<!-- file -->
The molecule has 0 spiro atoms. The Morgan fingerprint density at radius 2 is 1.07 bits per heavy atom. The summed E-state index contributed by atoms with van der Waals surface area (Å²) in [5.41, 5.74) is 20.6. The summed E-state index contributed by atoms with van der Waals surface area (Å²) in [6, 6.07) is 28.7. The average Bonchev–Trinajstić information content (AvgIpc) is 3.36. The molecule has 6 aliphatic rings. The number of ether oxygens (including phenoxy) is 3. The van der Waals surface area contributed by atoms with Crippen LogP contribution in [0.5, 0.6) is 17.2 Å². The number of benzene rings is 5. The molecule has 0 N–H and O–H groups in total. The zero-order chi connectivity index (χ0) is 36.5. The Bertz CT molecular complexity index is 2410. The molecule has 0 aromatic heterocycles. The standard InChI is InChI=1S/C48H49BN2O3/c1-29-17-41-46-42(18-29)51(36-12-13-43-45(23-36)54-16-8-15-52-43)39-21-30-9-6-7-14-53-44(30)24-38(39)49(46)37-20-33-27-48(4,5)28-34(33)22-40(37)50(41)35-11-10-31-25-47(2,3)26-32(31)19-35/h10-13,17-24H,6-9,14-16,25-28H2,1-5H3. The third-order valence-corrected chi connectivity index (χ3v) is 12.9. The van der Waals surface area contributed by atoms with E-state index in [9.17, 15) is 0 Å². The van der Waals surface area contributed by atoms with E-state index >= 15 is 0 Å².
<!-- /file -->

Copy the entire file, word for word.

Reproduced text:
The molecule has 0 spiro atoms. The Morgan fingerprint density at radius 2 is 1.07 bits per heavy atom. The summed E-state index contributed by atoms with van der Waals surface area (Å²) in [5.41, 5.74) is 20.6. The summed E-state index contributed by atoms with van der Waals surface area (Å²) in [6, 6.07) is 28.7. The average Bonchev–Trinajstić information content (AvgIpc) is 3.36. The molecule has 6 aliphatic rings. The number of ether oxygens (including phenoxy) is 3. The van der Waals surface area contributed by atoms with Crippen LogP contribution in [0.5, 0.6) is 17.2 Å². The number of benzene rings is 5. The molecule has 0 N–H and O–H groups in total. The zero-order chi connectivity index (χ0) is 36.5. The Bertz CT molecular complexity index is 2410. The molecule has 0 aromatic heterocycles. The standard InChI is InChI=1S/C48H49BN2O3/c1-29-17-41-46-42(18-29)51(36-12-13-43-45(23-36)54-16-8-15-52-43)39-21-30-9-6-7-14-53-44(30)24-38(39)49(46)37-20-33-27-48(4,5)28-34(33)22-40(37)50(41)35-11-10-31-25-47(2,3)26-32(31)19-35/h10-13,17-24H,6-9,14-16,25-28H2,1-5H3. The third-order valence-corrected chi connectivity index (χ3v) is 12.9. The van der Waals surface area contributed by atoms with E-state index in [9.17, 15) is 0 Å². The van der Waals surface area contributed by atoms with E-state index >= 15 is 0 Å².